Use a journal and a pen that you like. Sit out on the balcony and get your daily dose of vitamin D while you write. Go to a local café and write while you enjoy a coffee. Doodle in your journal, draw giant calligraphy letters to start sentences. Do whatever you want and have fun with it.
I use a journal from Vent for Change because I value sustainability. Not affiliated, just a fan.

· Keep it private

You must be able to be uncensored in your journal. I don’t care how close you are with your siblings, parents, partner, dog, whatever. Keep your journal to yourself and ask those close to you to respect that. Be firm. Nobody disrespects boundaries more than parents or dogs.

· Be conscious of what you want or need

Sometimes it’s best not to pick your blocks first, but to think about what you want to write, then find a block that fits it. If something is pushing itself to the front of your mind, let it do so, then get it on the page. Your subconscious is telling you that you need to process something. Listen to it.

· Be flexible

The core philosophy of Modular Journaling is that there’s no right way to do it. Want to write two blocks in the morning and one at night? Sure. Want to write 100 words instead of 10 under each block? It’s your ink, pal.
Rigidity in your journaling will only make it a chore. The journal should serve you, not the other way around.

Common Mistakes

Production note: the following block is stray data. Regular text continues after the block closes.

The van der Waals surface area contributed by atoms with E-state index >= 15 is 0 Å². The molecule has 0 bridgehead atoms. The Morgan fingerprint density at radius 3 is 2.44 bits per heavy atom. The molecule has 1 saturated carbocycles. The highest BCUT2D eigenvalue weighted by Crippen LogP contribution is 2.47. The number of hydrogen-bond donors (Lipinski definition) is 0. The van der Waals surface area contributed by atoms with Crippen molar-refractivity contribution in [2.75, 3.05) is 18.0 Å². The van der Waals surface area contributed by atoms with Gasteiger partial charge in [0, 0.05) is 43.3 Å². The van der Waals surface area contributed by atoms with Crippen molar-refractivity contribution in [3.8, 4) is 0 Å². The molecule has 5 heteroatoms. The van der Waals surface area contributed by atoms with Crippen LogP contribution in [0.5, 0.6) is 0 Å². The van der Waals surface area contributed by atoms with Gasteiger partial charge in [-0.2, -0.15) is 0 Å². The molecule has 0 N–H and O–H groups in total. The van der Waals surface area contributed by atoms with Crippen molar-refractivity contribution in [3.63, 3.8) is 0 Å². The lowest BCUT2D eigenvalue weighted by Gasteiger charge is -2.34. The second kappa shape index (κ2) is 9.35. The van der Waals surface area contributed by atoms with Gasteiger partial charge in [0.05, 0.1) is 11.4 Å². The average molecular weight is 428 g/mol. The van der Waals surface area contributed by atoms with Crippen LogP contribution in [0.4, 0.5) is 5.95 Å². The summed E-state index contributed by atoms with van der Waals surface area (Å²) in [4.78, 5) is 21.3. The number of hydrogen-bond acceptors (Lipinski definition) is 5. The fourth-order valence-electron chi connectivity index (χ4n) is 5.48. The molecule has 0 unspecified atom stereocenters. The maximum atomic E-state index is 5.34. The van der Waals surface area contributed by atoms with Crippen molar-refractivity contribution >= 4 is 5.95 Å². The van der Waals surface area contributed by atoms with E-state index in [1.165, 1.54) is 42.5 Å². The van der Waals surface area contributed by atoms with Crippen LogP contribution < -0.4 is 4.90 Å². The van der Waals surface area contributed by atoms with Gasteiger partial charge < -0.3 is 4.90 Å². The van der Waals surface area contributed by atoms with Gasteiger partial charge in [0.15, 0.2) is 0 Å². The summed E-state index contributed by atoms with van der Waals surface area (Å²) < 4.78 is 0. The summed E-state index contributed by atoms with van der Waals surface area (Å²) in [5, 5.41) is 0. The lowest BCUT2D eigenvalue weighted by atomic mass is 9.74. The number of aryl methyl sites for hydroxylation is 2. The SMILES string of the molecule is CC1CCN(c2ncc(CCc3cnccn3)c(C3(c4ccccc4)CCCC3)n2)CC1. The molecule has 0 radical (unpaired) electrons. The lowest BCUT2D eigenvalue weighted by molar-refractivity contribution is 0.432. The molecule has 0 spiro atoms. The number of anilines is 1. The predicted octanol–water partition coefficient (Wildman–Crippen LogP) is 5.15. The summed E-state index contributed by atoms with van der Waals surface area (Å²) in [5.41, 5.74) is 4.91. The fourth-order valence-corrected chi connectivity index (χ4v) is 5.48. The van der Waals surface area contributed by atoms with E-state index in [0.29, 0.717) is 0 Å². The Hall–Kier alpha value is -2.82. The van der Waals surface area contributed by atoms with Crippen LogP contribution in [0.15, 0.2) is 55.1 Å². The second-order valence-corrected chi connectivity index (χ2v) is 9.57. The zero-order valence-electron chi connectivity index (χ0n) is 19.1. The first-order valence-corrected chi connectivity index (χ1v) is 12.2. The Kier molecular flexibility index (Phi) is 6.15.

For the first few years, I didn’t write every day.
I used my journal as a place to vent my teenage angst. I would write pages of whatever was on my mind when I felt the need.
The result?
The worst book you’ve ever read.
After a couple of years, reading my journal back was miserable. It was page after page of whining, moping, and (I wish I were lying) terrible poetry.
Don’t get me wrong; it was helpful at the time. I used my journal as an outlet for feelings that I didn’t want to share with anyone else—and I still do that. The difference is that’s not all I use it for now.
Looking back on my journals after I started Modular Journaling gives me a snapshot of my life. What did I like? What was I working on? Was I in a good place?
Journaling can be a powerful tool for self-growth, but don’t stop because it’s working. It's a common mistake. Do you stop hitting the gym because you start liking who you see in the mirror?
Continue to journal when you’re happy and satisfied. Trust me; you’ll love to look back on it in a few years.
A study in 2002 found that “Writers focusing on cognitions and emotions developed a greater awareness of the positive benefits of the stressful event […] Writers focusing on emotions alone reported more severe illness symptoms …”
In other words, the study found that journaling your emotions only can make things worse. You ruminate, and negative emotions grow potent. That’s why it’s essential to journal what you’re thinking about, not just what you’re feeling. Doing so helps you see the silver lining. You’ll be happier and healthier for it.

If you enjoyed this article, you should connect with me.
I create content that helps you live a free, joyful, and sustainable life.
If you have thoughts on this article, email me, I’d love to hear from you.